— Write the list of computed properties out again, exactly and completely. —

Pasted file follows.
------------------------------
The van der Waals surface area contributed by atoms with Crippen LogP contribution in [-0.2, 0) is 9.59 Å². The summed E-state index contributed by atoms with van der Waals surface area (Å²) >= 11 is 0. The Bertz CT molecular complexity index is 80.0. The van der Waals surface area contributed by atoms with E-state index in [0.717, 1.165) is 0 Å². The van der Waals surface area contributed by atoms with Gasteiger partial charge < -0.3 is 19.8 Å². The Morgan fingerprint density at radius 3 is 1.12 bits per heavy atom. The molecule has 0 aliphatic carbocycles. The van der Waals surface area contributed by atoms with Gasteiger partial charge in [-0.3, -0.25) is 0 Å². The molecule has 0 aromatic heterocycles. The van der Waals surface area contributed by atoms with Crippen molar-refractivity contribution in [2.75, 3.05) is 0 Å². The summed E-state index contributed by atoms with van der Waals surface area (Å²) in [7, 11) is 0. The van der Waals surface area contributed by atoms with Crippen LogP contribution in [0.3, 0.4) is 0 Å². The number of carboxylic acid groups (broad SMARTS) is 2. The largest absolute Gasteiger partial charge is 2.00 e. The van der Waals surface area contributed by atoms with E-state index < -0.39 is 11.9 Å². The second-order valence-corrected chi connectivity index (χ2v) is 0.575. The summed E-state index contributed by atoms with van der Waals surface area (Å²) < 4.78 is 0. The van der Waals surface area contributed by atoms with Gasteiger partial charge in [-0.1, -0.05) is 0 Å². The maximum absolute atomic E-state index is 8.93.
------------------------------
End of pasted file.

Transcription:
The van der Waals surface area contributed by atoms with Crippen LogP contribution in [-0.2, 0) is 9.59 Å². The summed E-state index contributed by atoms with van der Waals surface area (Å²) >= 11 is 0. The Bertz CT molecular complexity index is 80.0. The van der Waals surface area contributed by atoms with E-state index in [0.717, 1.165) is 0 Å². The van der Waals surface area contributed by atoms with Gasteiger partial charge < -0.3 is 19.8 Å². The Morgan fingerprint density at radius 3 is 1.12 bits per heavy atom. The molecule has 0 aliphatic carbocycles. The van der Waals surface area contributed by atoms with Gasteiger partial charge in [-0.3, -0.25) is 0 Å². The molecule has 0 aromatic heterocycles. The van der Waals surface area contributed by atoms with Crippen molar-refractivity contribution in [2.75, 3.05) is 0 Å². The summed E-state index contributed by atoms with van der Waals surface area (Å²) in [7, 11) is 0. The van der Waals surface area contributed by atoms with Crippen LogP contribution in [0.3, 0.4) is 0 Å². The number of carboxylic acid groups (broad SMARTS) is 2. The largest absolute Gasteiger partial charge is 2.00 e. The van der Waals surface area contributed by atoms with E-state index < -0.39 is 11.9 Å². The second-order valence-corrected chi connectivity index (χ2v) is 0.575. The summed E-state index contributed by atoms with van der Waals surface area (Å²) < 4.78 is 0. The van der Waals surface area contributed by atoms with Gasteiger partial charge in [-0.1, -0.05) is 0 Å². The maximum absolute atomic E-state index is 8.93.